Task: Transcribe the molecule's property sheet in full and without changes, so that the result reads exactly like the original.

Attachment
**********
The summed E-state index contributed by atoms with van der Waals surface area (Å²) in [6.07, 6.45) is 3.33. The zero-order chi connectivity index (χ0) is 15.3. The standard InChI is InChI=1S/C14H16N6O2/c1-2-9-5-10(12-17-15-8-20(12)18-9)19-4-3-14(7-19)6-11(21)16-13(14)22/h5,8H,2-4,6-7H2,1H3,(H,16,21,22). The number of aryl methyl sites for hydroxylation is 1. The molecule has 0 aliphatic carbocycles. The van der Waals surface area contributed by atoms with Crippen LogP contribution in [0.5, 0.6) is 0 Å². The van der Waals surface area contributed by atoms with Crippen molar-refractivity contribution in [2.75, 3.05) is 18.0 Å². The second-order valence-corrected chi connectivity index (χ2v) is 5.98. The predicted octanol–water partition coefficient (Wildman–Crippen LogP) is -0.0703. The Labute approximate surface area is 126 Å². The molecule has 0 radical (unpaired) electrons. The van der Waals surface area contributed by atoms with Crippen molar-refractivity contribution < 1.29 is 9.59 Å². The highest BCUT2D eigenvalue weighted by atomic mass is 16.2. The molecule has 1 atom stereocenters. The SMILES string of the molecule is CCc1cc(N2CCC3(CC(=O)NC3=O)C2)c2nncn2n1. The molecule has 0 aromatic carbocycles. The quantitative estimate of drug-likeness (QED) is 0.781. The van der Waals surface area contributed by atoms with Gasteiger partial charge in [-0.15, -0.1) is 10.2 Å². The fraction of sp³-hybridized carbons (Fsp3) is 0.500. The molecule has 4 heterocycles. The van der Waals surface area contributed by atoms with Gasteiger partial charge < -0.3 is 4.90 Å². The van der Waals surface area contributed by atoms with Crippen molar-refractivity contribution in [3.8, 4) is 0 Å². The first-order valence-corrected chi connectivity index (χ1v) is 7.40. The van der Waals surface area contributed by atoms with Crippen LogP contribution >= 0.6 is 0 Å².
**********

The summed E-state index contributed by atoms with van der Waals surface area (Å²) in [6.07, 6.45) is 3.33. The zero-order chi connectivity index (χ0) is 15.3. The standard InChI is InChI=1S/C14H16N6O2/c1-2-9-5-10(12-17-15-8-20(12)18-9)19-4-3-14(7-19)6-11(21)16-13(14)22/h5,8H,2-4,6-7H2,1H3,(H,16,21,22). The number of aryl methyl sites for hydroxylation is 1. The molecule has 0 aliphatic carbocycles. The van der Waals surface area contributed by atoms with Crippen LogP contribution in [0.5, 0.6) is 0 Å². The van der Waals surface area contributed by atoms with Crippen molar-refractivity contribution in [2.75, 3.05) is 18.0 Å². The second-order valence-corrected chi connectivity index (χ2v) is 5.98. The predicted octanol–water partition coefficient (Wildman–Crippen LogP) is -0.0703. The Labute approximate surface area is 126 Å². The molecule has 0 radical (unpaired) electrons. The van der Waals surface area contributed by atoms with Crippen molar-refractivity contribution < 1.29 is 9.59 Å². The highest BCUT2D eigenvalue weighted by atomic mass is 16.2. The molecule has 1 atom stereocenters. The SMILES string of the molecule is CCc1cc(N2CCC3(CC(=O)NC3=O)C2)c2nncn2n1. The molecule has 0 aromatic carbocycles. The quantitative estimate of drug-likeness (QED) is 0.781. The van der Waals surface area contributed by atoms with Gasteiger partial charge in [-0.15, -0.1) is 10.2 Å². The fraction of sp³-hybridized carbons (Fsp3) is 0.500. The molecule has 4 heterocycles. The van der Waals surface area contributed by atoms with Gasteiger partial charge < -0.3 is 4.90 Å². The van der Waals surface area contributed by atoms with Crippen molar-refractivity contribution in [3.8, 4) is 0 Å². The first-order valence-corrected chi connectivity index (χ1v) is 7.40. The van der Waals surface area contributed by atoms with Crippen LogP contribution >= 0.6 is 0 Å².